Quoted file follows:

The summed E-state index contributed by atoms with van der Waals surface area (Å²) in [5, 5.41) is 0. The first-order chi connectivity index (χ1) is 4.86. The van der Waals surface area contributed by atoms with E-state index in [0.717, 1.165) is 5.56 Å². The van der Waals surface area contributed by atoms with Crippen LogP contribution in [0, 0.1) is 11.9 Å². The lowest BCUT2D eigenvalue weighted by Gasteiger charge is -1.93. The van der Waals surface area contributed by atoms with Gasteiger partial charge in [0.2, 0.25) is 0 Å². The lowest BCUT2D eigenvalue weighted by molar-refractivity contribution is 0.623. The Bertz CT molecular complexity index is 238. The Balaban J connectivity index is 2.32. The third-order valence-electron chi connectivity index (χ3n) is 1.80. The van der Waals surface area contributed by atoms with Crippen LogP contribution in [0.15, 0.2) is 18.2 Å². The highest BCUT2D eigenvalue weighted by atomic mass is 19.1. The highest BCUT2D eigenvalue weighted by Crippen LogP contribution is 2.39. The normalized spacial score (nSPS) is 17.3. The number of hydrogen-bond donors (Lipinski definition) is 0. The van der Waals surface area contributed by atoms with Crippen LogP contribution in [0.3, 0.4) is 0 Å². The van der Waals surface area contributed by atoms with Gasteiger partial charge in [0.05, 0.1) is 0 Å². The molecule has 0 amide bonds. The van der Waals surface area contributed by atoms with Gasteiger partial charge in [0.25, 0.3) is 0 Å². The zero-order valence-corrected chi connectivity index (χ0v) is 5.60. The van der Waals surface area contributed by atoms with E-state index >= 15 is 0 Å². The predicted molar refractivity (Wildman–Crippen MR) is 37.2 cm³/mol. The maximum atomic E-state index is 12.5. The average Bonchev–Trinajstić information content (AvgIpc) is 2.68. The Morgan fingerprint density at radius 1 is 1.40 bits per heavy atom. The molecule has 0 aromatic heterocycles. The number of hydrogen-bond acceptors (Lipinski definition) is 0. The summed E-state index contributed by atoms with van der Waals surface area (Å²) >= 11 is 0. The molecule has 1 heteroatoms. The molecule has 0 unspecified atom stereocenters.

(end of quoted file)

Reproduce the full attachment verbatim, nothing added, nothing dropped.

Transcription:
The summed E-state index contributed by atoms with van der Waals surface area (Å²) in [5, 5.41) is 0. The first-order chi connectivity index (χ1) is 4.86. The van der Waals surface area contributed by atoms with E-state index in [0.717, 1.165) is 5.56 Å². The van der Waals surface area contributed by atoms with Crippen LogP contribution in [0, 0.1) is 11.9 Å². The lowest BCUT2D eigenvalue weighted by Gasteiger charge is -1.93. The van der Waals surface area contributed by atoms with Gasteiger partial charge in [0.2, 0.25) is 0 Å². The lowest BCUT2D eigenvalue weighted by molar-refractivity contribution is 0.623. The Bertz CT molecular complexity index is 238. The Balaban J connectivity index is 2.32. The third-order valence-electron chi connectivity index (χ3n) is 1.80. The van der Waals surface area contributed by atoms with Crippen LogP contribution in [0.15, 0.2) is 18.2 Å². The highest BCUT2D eigenvalue weighted by atomic mass is 19.1. The highest BCUT2D eigenvalue weighted by Crippen LogP contribution is 2.39. The normalized spacial score (nSPS) is 17.3. The number of hydrogen-bond donors (Lipinski definition) is 0. The van der Waals surface area contributed by atoms with Crippen LogP contribution in [0.3, 0.4) is 0 Å². The van der Waals surface area contributed by atoms with Gasteiger partial charge in [0.05, 0.1) is 0 Å². The molecule has 0 amide bonds. The van der Waals surface area contributed by atoms with Gasteiger partial charge in [0.25, 0.3) is 0 Å². The zero-order valence-corrected chi connectivity index (χ0v) is 5.60. The van der Waals surface area contributed by atoms with E-state index >= 15 is 0 Å². The predicted molar refractivity (Wildman–Crippen MR) is 37.2 cm³/mol. The maximum atomic E-state index is 12.5. The average Bonchev–Trinajstić information content (AvgIpc) is 2.68. The Morgan fingerprint density at radius 1 is 1.40 bits per heavy atom. The molecule has 0 aromatic heterocycles. The number of hydrogen-bond acceptors (Lipinski definition) is 0. The summed E-state index contributed by atoms with van der Waals surface area (Å²) >= 11 is 0. The molecule has 1 heteroatoms. The molecule has 0 unspecified atom stereocenters.